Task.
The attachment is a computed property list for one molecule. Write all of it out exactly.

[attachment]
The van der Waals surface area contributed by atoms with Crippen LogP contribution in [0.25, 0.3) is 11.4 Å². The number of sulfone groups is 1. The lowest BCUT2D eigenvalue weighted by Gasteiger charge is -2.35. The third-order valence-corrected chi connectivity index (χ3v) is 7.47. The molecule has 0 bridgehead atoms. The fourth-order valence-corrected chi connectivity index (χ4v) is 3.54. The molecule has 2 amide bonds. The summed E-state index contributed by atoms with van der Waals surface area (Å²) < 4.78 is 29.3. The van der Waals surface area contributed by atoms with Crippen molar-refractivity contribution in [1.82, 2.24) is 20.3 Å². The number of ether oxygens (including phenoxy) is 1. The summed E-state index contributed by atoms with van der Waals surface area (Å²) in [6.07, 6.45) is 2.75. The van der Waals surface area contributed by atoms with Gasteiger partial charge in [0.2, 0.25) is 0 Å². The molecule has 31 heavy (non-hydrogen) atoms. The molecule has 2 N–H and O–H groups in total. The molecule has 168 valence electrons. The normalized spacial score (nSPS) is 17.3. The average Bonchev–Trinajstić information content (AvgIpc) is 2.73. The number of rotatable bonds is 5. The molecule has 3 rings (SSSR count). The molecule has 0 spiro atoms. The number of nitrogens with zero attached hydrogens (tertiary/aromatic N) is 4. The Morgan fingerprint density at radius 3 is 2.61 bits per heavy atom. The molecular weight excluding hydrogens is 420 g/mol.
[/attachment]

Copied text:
The van der Waals surface area contributed by atoms with Crippen LogP contribution in [0.25, 0.3) is 11.4 Å². The number of sulfone groups is 1. The lowest BCUT2D eigenvalue weighted by Gasteiger charge is -2.35. The third-order valence-corrected chi connectivity index (χ3v) is 7.47. The molecule has 0 bridgehead atoms. The fourth-order valence-corrected chi connectivity index (χ4v) is 3.54. The molecule has 2 amide bonds. The summed E-state index contributed by atoms with van der Waals surface area (Å²) < 4.78 is 29.3. The van der Waals surface area contributed by atoms with Crippen molar-refractivity contribution in [1.82, 2.24) is 20.3 Å². The number of ether oxygens (including phenoxy) is 1. The summed E-state index contributed by atoms with van der Waals surface area (Å²) in [6.07, 6.45) is 2.75. The van der Waals surface area contributed by atoms with Gasteiger partial charge in [0.2, 0.25) is 0 Å². The molecule has 31 heavy (non-hydrogen) atoms. The molecule has 2 N–H and O–H groups in total. The molecule has 168 valence electrons. The normalized spacial score (nSPS) is 17.3. The average Bonchev–Trinajstić information content (AvgIpc) is 2.73. The number of rotatable bonds is 5. The molecule has 3 rings (SSSR count). The molecule has 0 spiro atoms. The number of nitrogens with zero attached hydrogens (tertiary/aromatic N) is 4. The Morgan fingerprint density at radius 3 is 2.61 bits per heavy atom. The molecular weight excluding hydrogens is 420 g/mol.